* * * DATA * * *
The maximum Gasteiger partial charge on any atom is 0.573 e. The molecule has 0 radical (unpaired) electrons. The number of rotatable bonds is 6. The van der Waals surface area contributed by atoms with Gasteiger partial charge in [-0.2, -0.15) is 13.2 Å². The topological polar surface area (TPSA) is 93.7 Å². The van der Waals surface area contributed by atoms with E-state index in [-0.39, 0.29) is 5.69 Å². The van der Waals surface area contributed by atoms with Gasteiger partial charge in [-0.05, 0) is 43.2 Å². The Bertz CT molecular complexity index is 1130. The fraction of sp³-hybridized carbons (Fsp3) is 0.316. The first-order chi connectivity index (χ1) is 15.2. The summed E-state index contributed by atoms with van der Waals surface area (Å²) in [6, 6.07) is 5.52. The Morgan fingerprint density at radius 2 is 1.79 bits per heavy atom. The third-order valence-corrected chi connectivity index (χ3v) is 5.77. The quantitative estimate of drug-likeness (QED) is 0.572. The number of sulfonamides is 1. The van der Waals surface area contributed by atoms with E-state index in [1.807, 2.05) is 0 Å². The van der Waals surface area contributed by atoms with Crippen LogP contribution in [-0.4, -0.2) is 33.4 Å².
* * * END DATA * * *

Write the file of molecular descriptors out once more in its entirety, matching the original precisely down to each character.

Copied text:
The maximum Gasteiger partial charge on any atom is 0.573 e. The molecule has 0 radical (unpaired) electrons. The number of rotatable bonds is 6. The van der Waals surface area contributed by atoms with Gasteiger partial charge in [-0.2, -0.15) is 13.2 Å². The topological polar surface area (TPSA) is 93.7 Å². The van der Waals surface area contributed by atoms with E-state index in [-0.39, 0.29) is 5.69 Å². The van der Waals surface area contributed by atoms with Gasteiger partial charge in [-0.05, 0) is 43.2 Å². The Bertz CT molecular complexity index is 1130. The fraction of sp³-hybridized carbons (Fsp3) is 0.316. The first-order chi connectivity index (χ1) is 15.2. The summed E-state index contributed by atoms with van der Waals surface area (Å²) in [6, 6.07) is 5.52. The Morgan fingerprint density at radius 2 is 1.79 bits per heavy atom. The third-order valence-corrected chi connectivity index (χ3v) is 5.77. The quantitative estimate of drug-likeness (QED) is 0.572. The number of sulfonamides is 1. The van der Waals surface area contributed by atoms with E-state index in [1.807, 2.05) is 0 Å². The van der Waals surface area contributed by atoms with Crippen LogP contribution in [-0.4, -0.2) is 33.4 Å².